1 - only have metric szed bits - there is no reason to have SAE stuff on your modern car - now here I will say modern car IE after say 92. If you are going to be doing this for that 75 caddy fleetwood - well then you need all SAE.

OK now I’d normally say you need a 3/8 drive set from around 8mm to 19 mm but also be fair to yourself about what you’re willing to do on the side of the road. battery change out 10mm, 12mm typically. vs trading out your brakes or replacing your timing chain. SO maybe you don’t see all that.

  1. deep well sockets - aren’t really needed for a side of the road kit but I tell people carry a full set of one or the other. I keep a set of mm deep sockets - and a 3/8 ratchet for example - why deep well I did a fit check first and decided for all the things I would do like an alternator replacement (15mm) that a deep fit fine and covers a few other needs - well do does the 12mm. BUT if that’s out of your scope - then carry standards.

  2. screw drivers - no a bit set. why - well modern car doesn’t have only philips. and I do carry a few 1/4 driver sockets too for smaller stuff like the hose clamps 7 mm or dash screws that are t15

  3. do you have issues getting the tires off - get either an extending breaker bar tire iron set Gorilia lug nuts makes one for example) If the stock stuff won’t help get a replacement. I only carry the lug socket that fits the car (explorer is a 19mm for example) and my breaker bar in the back.

  4. can’t recommend a headlamp enough but like battery powered stuff - gotta remember to test it occasionally.

so my kit in the exploder. metric sockets 12mm-19 in 3/8, and 5,6,7,8, and 10mm in 1/4 drive with a 1/4 to 3/8 adapter and a bit holder screw driver and bits. philps, slotted (2 sizes), and torx. t10-t30.

Needle nose pliers, 2 adjustable wrenches 6 in and 8 in. I used to keep a funnel but newer cars without gas caps has a funnel in it. On and those nifty reflective triagles.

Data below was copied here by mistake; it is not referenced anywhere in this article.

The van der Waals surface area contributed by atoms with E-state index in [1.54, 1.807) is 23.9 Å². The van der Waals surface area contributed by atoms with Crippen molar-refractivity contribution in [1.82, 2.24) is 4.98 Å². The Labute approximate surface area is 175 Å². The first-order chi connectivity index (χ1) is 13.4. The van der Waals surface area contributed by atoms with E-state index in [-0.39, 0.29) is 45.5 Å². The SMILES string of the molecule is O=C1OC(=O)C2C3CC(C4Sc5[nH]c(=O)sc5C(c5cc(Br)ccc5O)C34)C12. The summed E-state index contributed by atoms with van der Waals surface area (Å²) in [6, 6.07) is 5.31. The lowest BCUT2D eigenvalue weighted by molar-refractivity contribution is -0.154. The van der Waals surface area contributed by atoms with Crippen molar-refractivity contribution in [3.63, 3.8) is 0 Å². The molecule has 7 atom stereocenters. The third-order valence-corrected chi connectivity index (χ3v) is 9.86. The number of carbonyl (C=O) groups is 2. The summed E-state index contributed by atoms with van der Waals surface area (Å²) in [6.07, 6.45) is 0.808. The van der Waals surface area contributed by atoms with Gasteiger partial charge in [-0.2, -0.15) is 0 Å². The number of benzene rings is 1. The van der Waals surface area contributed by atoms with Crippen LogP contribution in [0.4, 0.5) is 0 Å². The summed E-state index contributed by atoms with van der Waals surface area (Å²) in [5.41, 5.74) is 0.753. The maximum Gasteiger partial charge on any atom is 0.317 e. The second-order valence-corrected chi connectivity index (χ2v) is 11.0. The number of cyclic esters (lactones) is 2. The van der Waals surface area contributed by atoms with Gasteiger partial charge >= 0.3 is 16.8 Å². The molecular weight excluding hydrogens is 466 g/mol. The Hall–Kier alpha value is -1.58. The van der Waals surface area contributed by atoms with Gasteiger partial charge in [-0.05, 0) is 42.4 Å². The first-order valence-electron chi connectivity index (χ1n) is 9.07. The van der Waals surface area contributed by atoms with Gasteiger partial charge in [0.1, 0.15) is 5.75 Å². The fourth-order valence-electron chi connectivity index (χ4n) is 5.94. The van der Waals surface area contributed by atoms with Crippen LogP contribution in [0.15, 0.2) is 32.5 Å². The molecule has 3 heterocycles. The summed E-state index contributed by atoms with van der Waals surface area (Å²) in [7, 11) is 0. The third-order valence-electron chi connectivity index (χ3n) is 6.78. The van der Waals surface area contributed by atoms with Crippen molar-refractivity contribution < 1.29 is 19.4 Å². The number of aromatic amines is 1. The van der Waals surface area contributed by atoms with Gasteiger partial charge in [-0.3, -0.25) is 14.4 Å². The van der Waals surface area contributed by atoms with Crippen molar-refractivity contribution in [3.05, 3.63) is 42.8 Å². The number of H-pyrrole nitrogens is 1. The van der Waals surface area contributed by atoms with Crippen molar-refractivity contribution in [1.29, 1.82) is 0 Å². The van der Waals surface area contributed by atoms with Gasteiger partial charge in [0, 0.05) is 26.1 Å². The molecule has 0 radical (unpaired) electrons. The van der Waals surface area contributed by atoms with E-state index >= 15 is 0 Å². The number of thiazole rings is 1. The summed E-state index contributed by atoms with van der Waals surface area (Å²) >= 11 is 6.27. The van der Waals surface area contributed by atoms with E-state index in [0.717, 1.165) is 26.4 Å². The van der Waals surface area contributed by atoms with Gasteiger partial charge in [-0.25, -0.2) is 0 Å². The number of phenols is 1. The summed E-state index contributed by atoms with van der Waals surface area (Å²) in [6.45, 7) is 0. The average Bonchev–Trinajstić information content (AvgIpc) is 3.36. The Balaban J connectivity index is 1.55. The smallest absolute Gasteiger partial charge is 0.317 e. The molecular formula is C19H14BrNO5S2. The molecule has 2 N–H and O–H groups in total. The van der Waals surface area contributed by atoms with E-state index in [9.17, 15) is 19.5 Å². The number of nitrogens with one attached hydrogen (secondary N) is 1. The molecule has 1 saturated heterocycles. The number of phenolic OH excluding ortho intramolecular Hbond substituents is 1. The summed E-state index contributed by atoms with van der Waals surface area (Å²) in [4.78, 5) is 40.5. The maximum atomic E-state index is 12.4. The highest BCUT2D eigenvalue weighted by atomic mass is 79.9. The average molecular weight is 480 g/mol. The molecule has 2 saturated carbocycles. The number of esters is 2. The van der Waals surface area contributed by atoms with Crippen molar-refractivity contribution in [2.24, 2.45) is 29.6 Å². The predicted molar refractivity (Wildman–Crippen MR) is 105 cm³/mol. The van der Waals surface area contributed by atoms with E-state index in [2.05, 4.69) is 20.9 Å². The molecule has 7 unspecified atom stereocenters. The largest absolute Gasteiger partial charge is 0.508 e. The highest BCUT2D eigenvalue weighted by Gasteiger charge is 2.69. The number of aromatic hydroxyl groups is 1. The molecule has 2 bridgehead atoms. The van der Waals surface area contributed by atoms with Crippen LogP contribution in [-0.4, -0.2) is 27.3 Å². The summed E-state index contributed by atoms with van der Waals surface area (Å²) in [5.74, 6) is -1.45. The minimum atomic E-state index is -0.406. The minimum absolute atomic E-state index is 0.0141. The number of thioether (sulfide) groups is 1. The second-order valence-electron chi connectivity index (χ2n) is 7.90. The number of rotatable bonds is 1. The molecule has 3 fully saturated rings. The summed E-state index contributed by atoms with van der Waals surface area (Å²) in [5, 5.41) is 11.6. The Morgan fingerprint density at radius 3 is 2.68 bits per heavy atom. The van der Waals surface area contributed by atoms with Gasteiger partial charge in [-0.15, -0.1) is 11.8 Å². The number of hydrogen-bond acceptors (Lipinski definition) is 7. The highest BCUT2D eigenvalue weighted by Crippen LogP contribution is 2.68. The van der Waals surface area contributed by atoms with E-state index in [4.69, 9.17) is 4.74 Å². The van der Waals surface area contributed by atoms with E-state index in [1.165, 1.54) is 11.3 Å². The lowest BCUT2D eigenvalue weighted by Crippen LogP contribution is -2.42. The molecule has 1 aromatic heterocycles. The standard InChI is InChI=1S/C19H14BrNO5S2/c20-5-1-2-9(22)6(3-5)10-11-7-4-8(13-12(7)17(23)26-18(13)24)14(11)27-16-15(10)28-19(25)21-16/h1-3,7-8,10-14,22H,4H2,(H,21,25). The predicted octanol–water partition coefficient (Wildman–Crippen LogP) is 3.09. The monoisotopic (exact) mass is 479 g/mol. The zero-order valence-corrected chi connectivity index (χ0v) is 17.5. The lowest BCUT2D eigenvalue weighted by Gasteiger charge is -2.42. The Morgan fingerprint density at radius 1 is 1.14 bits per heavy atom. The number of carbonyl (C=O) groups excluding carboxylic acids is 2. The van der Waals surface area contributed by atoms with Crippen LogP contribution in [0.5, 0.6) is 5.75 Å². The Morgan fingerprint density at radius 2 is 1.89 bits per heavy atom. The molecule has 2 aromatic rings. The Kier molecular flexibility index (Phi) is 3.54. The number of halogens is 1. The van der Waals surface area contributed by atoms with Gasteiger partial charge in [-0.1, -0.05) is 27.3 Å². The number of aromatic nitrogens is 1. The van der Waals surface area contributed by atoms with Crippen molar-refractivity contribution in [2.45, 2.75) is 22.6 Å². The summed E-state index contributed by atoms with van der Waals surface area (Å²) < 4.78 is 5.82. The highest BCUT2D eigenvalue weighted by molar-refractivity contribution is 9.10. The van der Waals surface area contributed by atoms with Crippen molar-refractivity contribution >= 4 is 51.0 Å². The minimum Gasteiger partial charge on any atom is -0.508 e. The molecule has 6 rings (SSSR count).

point is with a few minutes surveying what sizes of things fit and taking a moment to think about how much work you would do on the side of a road - and narrow down your kit. in my older car I had a inflator pump and sealant kit - because that car doesn’t have a spare.

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So I found this guy via a woot email and it fills most of the holes: https://smile.amazon.com/dp/B0958RC3PH/ref=cm_sw_em_r_mt_dp_JG2X8VCEECDTP0WAF6BH

Probably will still leave an adjustable wrench along with it. These along with the lights and safety stuff I already have (the van’s lug wrench and jack are pretty good and I have thrown my Ryobi impact wrench and a couple of sockets in on longer road trips, but I don’t really want to leave it there long-term.) should cover most things I would tackle on a road shoulder or parking lot. Worst case I can always buy a tool for a bigger but still doable fix or just call roadside assistance. I’ll comment back with how it actually feels, but for a $30 investment, it sounds better than most cheap mechanics sets and it’s compact. Otherwise, I’ll go with a 3/8" ratchet and bit set from Craftsman or Husky (don’t love Craftsman, but they had a nice set with no filler in a case for similar money when i was at Lowes).